Imbued with great sanctity, the peaks of Olympus were probably taboo throughout antiquity. We hear of no attempts to scale them As for Dion, as one of the most sacred sites in the kingdom of Macedonia, it rose to prominence under its ruler Archelaus I in the late fifth century bc. A century before, to compete at the Olympic Games, Alexander I of Macedon had been forced to prove his Greek credentials by claiming descent from Heracles and the kings of Argos. Now, Archelaus turned Dion into a sanctuary as fine as any in the Greek world. He erected a temple to Zeus, a stadium and a theatre, and established the ‘Olympia’, a festival of athletics and drama sacred to Zeus and the Muses. Here may have been performed the (lost) Archelaus by Euripides (who as an old man joined the king’s court). His Bacchae and Iphigenia in Aulis were perhaps intended for Dion’s theatre, too.
In the fourth century bc Philip II staged magnificent ceremonies at Dion in celebration of victory. His own relationship with the gods was complex. In 336 bc, during his marriage celebrations, he caused statues of the twelve Olympians to be paraded in the theatre at nearby Aegae – joined by a thirteenth: of himself. It was an act other Greeks would have regarded as hubris. So they would not have been surprised when moments later Philip was assassinated.
In 334 bc, before his invasion of Persia, Philip’s son Alexander held a lavish festival with games and sacrifices at Dion. Near the theatre he erected a magnificent tent housing a hundred banqueting couches, where he entertained his generals. Later that year after victory at Granicus he ordered a bronze statue group by Lysippus to be installed at Dion to commemorate the twenty-five cavalrymen who had fallen in battle. In 332/331 bc, Alexander claimed to have learned from the oracle at Siwah in Egypt that he was the son of Zeus – and thus the half-brother of Dionysus and Heracles. In subsequent campaigns he caused the Olympian gods to be worshipped as far away as India. On the banks of the Hyphasis he erected twelve tall altars – one for each god – but wisely none for himself.
In 220 bc, Aetolian Greeks allied to Rome ransacked Dion, but it was soon rebuilt by King Philip V It was from Dion that this Philip marched south to his defeat at the hands of the Romans at Cynoscephalae in 197 bc and that, in 168 bc, King Perseus marched north to be defeated by Rome’s Lucius Aemilius Paulus at Pydna. In Rome itself the Olympians quickly became identified and syncretized with Roman gods, preserving (if subtly altering) Greek religion and mythology, which then spread north and west as far as Britain.
Photo Gallery Dion & Olympus in History & Today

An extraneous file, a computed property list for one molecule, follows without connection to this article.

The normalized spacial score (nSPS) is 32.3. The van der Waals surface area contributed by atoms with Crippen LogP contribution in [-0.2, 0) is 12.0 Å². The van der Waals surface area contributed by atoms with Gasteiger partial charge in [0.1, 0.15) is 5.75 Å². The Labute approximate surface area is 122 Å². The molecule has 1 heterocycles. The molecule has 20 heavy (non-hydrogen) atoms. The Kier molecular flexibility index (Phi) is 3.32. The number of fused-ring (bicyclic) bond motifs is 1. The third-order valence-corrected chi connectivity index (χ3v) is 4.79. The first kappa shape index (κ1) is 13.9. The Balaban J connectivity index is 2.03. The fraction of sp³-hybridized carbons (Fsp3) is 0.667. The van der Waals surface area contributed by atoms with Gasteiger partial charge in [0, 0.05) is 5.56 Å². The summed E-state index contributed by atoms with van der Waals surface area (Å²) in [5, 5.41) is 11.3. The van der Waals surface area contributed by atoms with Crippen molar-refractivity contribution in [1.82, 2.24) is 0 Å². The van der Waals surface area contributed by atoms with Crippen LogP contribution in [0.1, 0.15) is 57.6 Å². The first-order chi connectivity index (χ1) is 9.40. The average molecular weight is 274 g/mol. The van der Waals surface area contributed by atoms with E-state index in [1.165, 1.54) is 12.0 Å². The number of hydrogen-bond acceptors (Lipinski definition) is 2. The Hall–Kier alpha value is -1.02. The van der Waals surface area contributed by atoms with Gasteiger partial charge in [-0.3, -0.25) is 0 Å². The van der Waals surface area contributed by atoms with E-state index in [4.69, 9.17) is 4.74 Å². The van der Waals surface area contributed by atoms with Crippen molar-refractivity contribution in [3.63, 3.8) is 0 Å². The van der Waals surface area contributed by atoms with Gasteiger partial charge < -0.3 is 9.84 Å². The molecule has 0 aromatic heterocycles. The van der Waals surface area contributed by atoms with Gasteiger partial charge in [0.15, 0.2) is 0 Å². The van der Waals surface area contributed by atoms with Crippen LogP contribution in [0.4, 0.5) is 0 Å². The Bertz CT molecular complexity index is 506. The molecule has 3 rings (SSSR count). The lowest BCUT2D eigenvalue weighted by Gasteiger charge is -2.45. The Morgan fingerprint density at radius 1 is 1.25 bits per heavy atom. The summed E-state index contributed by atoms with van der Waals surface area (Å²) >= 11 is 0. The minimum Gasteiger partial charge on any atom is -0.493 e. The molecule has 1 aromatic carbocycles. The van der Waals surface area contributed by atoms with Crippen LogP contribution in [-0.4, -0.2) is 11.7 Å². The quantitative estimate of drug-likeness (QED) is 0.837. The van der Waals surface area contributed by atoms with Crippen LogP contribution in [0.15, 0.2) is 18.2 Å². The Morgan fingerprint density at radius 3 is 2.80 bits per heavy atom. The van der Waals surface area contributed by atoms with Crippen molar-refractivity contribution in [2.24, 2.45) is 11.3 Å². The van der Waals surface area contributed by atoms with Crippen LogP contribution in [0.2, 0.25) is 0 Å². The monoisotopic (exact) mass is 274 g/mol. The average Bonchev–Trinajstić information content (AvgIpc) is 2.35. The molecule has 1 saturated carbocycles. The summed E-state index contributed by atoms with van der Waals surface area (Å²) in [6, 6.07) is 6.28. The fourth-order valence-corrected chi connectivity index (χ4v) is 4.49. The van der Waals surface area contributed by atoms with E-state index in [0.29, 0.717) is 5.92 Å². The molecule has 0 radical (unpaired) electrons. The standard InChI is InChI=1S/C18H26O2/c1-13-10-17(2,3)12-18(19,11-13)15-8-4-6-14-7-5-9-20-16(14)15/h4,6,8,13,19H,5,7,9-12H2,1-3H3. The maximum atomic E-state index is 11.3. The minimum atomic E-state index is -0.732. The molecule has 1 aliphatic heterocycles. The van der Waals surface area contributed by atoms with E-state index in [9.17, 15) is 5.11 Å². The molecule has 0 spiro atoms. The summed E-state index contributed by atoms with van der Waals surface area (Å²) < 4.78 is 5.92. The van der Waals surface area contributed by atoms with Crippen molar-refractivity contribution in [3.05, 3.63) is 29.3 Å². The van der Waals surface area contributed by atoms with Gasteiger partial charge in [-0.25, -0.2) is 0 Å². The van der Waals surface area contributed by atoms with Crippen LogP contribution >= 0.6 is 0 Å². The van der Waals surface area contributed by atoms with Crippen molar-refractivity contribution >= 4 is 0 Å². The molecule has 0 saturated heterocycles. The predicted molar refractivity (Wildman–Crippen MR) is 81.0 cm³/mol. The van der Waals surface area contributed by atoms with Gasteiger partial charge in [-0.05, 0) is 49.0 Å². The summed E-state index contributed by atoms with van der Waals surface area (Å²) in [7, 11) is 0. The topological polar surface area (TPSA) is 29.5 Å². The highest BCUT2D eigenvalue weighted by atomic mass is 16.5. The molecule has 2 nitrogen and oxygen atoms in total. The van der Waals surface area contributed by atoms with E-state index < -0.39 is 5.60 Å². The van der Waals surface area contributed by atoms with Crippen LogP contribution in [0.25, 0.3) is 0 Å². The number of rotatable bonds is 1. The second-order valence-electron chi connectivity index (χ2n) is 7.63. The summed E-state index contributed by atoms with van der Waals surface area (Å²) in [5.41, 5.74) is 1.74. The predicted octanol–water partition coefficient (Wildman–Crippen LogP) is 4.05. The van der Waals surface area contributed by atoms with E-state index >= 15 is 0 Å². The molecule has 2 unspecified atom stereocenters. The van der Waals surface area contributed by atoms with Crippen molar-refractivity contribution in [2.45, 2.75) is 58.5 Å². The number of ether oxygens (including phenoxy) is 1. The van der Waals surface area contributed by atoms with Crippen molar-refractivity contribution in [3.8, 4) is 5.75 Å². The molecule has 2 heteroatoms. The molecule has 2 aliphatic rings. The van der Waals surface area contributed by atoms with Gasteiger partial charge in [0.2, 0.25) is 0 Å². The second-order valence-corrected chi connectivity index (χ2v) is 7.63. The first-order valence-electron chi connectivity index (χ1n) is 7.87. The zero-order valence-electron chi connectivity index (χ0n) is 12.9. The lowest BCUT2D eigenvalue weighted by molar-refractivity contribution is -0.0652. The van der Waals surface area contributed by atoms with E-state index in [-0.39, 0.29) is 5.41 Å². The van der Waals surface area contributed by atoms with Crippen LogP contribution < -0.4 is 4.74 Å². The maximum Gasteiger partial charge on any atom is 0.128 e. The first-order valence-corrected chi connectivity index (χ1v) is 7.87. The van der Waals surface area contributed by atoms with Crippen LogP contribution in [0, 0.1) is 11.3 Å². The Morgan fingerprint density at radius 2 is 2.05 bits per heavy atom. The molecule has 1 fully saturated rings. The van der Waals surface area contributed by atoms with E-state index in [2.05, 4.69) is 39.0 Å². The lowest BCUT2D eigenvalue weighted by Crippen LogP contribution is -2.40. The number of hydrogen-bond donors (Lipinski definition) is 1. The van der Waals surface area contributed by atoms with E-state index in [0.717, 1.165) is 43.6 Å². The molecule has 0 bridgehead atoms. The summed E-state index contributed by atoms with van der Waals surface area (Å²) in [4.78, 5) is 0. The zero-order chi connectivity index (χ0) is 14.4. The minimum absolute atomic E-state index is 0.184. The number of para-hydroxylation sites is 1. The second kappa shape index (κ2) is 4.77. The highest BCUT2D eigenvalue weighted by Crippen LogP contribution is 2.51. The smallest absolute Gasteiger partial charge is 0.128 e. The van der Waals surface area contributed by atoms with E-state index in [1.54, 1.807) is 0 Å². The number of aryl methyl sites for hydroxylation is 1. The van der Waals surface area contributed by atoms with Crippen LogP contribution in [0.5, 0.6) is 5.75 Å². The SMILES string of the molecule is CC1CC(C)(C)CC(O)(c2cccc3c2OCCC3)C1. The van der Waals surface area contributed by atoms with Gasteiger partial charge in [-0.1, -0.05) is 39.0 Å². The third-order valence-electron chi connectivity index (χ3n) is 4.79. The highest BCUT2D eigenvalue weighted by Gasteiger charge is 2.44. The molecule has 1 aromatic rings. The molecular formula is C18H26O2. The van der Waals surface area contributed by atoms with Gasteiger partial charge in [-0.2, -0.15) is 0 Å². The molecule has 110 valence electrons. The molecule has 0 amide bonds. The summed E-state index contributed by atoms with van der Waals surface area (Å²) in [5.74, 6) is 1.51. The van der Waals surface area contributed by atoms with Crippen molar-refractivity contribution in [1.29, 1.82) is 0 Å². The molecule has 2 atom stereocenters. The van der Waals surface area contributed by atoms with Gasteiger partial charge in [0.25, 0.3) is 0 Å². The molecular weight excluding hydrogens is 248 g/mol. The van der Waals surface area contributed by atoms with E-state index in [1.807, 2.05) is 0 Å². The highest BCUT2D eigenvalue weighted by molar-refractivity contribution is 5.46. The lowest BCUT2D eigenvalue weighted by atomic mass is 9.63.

Dion & Olympus in History & Today Images
In 31 bc Dion became a Roman colony, growing into an important and thriving town. By ad 346 it was the seat of a bishop, but in ad 393 the Christian emperor Theodosius’ decree banning pagan religion dealt a heavy blow – followed three years later by Dion’s sack by Alaric the Goth. Earthquakes and floods did much further damage, and soon Dion was abandoned.
In 1806 the site was discovered by the Englishman William Leake, but only in 1928 was the first real investigation undertaken. One of the most significant discoveries (made in 1992) forges an exciting link with Dion’s association with the Muses. In the Roman ‘Villa of Dionysus’ the pipes from a first-century bc hydraulis (water organ) were found, part of the world’s oldest surviving keyboard instrument.
Dion lies just off the E75 motorway south of Katerini in northeast Greece. A pleasant road passes through vineyards in the lee of Mount Olympus, which towers to a height of 2,919 m (9,576 ft).
The beautifully laid out archaeological park lies close to the modern village. From the ticket office the path leads past the sacred lake (right) to crossroads. Ahead are ‘megaron-type’ sanctuaries of Demeter. The right fork leads first to the (heavily reconstructed) theatre, then across the meadow (where Alexander pitched his tent) towards (right) the Sanctuary of Olympian Zeus with remains of its 22-m (72-ft) long limestone altar, the site of ancient hecatombs (sacrifices of 100 oxen). Nearby are remains of a Roman odeon. Partially retracing one’s steps but continuing straight on, one comes first to the Sanctuary of Zeus Hypsistos (Zeus the Highest), with its altar and temple, originally approached through an avenue of columns topped with marble eagles. Nearby across the river is the partially submerged Sanctuary of Isis. From here the path leads across the modern road and through the city walls into the (partially excavated) city itself. Working clockwise, it leads past Public Baths and an Early Christian Basilica before crossing the impressive ‘Main Avenue’ (site of a fine Roman facade bearing carvings of shields and breastplates) to the remains of large villas, including the Villa of Dionysus.
In the village, the Archaeological Museum houses finds from the site, including pipes from the hydraulis, mosaics, a sundial, and remains of a statue of Isis and the statue of Zeus Hypsistos.
Sunium: Poseidon’s Cliff-Top Temple
With the great god Poseidon I start my song, who shakes both the earth and the barren sea, the sea-god, who rules Helicon and the broad expanse of Aegae. The gods have given you a double honour, great Earth-shaker: to tame horses and save ships. Greetings, Poseidon, dark-haired Earth-keeper! Come with kindness, Blessed One, and save our sailors!